In what could be seen as proof of the Narendra Modi government’s approach to boost the country’s defense manufacturing capability, the Indian Defense Ministry cleared equipment worth $38.6 billion developed by state-owned Defence Research and Development Organization (DRDO) since Modi took charge.
The products developed by DRDO get the nod of the top decision-making body of the defense ministry on a priority basis which increased the production value of such equipment by 60% in the last three years. DRDO-developed products such as Tejas fighters, airborne early warning and control system (AEW&C), Akash weapon system, Sonar systems and Varunastra torpedo have been inducted into the armed forces over the last three years.
“The production value of DRDO-developed products, cleared by the Defense Acquisition Council, has grown by 60 percent in the last three years to approximately $38.6 billion from nearly $24 billion. The export potential of DRDO-developed systems has also increased manifold and this year export of torpedo stands at $37.9 million,” the defense ministry said in a statement.
In the last three years, India imported defense products worth $160 billion — $50 billion in 2014, $51.3 billion in 2015 and $55.9 billion in 2016 — according to the Stockholm International Peace Research Institute.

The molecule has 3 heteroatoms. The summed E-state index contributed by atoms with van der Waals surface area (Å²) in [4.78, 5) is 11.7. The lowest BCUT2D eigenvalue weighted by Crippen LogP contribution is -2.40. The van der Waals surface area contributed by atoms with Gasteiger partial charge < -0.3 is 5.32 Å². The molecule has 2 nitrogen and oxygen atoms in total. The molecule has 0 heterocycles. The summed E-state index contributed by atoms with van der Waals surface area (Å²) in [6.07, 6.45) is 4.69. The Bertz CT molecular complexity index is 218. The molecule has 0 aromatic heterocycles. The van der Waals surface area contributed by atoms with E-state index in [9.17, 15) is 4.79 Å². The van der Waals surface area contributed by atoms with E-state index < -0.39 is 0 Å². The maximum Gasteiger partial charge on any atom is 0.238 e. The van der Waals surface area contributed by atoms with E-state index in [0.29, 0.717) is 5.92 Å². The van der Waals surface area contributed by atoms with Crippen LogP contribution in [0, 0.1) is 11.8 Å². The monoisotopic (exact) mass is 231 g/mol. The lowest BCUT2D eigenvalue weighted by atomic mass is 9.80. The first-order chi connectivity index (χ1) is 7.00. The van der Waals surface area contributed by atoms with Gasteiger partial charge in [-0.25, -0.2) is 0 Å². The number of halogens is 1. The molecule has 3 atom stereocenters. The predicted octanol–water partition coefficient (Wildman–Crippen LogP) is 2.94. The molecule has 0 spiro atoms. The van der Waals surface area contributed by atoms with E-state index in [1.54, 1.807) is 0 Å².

India, however, successfully inducted a number of DRDO-developed weapon systems, platforms, dual-use equipment in the Indian armed forces and paramilitary forces. “Bharani weapons locating radar, nuclear biological chemical recce vehicle, Agni-V, long range surface to air missile, medium range surface to air missile, NAG, advanced towed array gun, wheeled armored platform, Rustom-II Male Unmanned Aerial Vehicle, etc.,” the DRDO said in a statement.
In the last financial year, India exported the indigenously developed Varunastra heavyweight anti-submarine torpedo to Myanmar and is in an advanced stage to export to Vietnam as well.
The Narendra Modi government had launched ‘Make in India’ program to boost defense manufacturing, aimed at lessening imported products for the armed forces. It did not succeed in attracting foreign direct investment till now but a sustained approach to give priority to local-made products provides a moral boost to private defense sector firms. The recently announced strategic partnership policy will further boost defense business of private companies in the coming years.